Borderline piece-of-shit disorder

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Disclaimer: This article includes discussion of sensitive topics like suicide and self-harm. If you or someone you know may be considering suicide, contact the National Suicide Prevention Lifeline at 1-800-273-8255 or the Crisis Text Line by texting HOME to 741741.

These past two weeks have been hard for me. I found out about the Johnny Depp defamation trial through my favorite streamer, and I got caught in the rabbit hole pretty quick. Depp is suing his ex, Amber Heard, after she went public with allegations of abuse against Depp. In this trial, Depp argues that she was actually the abusive one. At trial, a psychologist hired by Depp’s team revealed Heard’s diagnoses of histrionic and borderline personality disorders. In came the swarm of focus, the magnifying glass on the already hot ant, around personality disorders and the mystique around them. Borderline personality disorder (BPD) is not discussed much, but when it is, it usually isn’t in the best light. I do not have much experience or knowledge of histrionic personality disorder; as such, I will not be discussing it.

What is BPD, anyways? Does it make you crazy? Does it cause you to abuse, gaslight, those close to you? Does it make you manipulative? Cold, unfeeling?

BPD is mainly categorized by instability – instability of emotions, of affect, of relationships, of perceptions. The core of BPD is a fear of abandonment, though many do not at first realize that this is at the core of all their other symptoms- the driver, if you will. These more outwardly presenting symptoms include unstable relationships, swinging between idealizing and devaluing people; unstable, intense emotions, changing within minutes or hours; anger outbursts; chronic feelings of emptiness in between all the intense emotions; the use of drugs, sex, shopping, reckless driving or binge eating to alleviate some of those extreme emotions; identity disturbance; stress-related dissociation or paranoia; and self-harm and frequent attempts/threats of suicide.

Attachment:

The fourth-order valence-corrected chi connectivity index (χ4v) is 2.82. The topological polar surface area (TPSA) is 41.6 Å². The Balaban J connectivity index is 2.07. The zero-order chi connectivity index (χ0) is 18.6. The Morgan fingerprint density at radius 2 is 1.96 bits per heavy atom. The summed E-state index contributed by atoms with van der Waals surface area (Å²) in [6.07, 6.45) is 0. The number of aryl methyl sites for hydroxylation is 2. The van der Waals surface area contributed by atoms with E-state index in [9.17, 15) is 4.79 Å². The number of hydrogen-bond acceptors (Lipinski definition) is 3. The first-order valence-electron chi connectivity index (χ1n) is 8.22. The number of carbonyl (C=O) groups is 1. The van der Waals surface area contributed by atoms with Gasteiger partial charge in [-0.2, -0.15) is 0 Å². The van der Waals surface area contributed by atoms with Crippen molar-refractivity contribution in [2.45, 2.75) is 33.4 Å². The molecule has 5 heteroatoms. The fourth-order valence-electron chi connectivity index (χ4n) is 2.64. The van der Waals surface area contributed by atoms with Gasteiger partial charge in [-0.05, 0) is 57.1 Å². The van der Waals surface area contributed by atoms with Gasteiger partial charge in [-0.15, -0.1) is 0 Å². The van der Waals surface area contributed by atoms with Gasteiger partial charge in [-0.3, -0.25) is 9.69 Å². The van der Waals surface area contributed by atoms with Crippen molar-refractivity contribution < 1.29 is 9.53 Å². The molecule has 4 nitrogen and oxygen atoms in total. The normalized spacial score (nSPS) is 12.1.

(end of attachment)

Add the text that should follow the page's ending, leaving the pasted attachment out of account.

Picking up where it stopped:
I was diagnosed with BPD this past fall term after some of the worst months of my adult life. I was so relieved to finally have an answer, to finally have closure for this constellation of symptoms that previously were unexplained, but I was also terrified of who I now was, of what these three letters made me. After doing some research on BPD, I stumbled on a subreddit for people who have relationships with “borderlines.” A lot of posts were usually just vents about how exhausting it can be to be close to someone so unstable. The comments, on the other hand, said some pretty fucked up shit – to paraphrase, how people with borderline “don’t have the capacity to care about others” and therefore “nobody should ever be in a relationship with one.” How borderline is a “major red flag.” About how borderline makes people “crazy,” “obsessive,” “stalker-ish.” It’s stuff like this, and the negative reception around BPD brought on by cases like these, that fuels my self-hatred, my inner anger, the urges to throw myself off a bridge. It makes it much harder for me to admit to my BPD diagnosis than my depression or anxiety. I’m afraid of what people think of me. I’m afraid of how’ll I think about myself.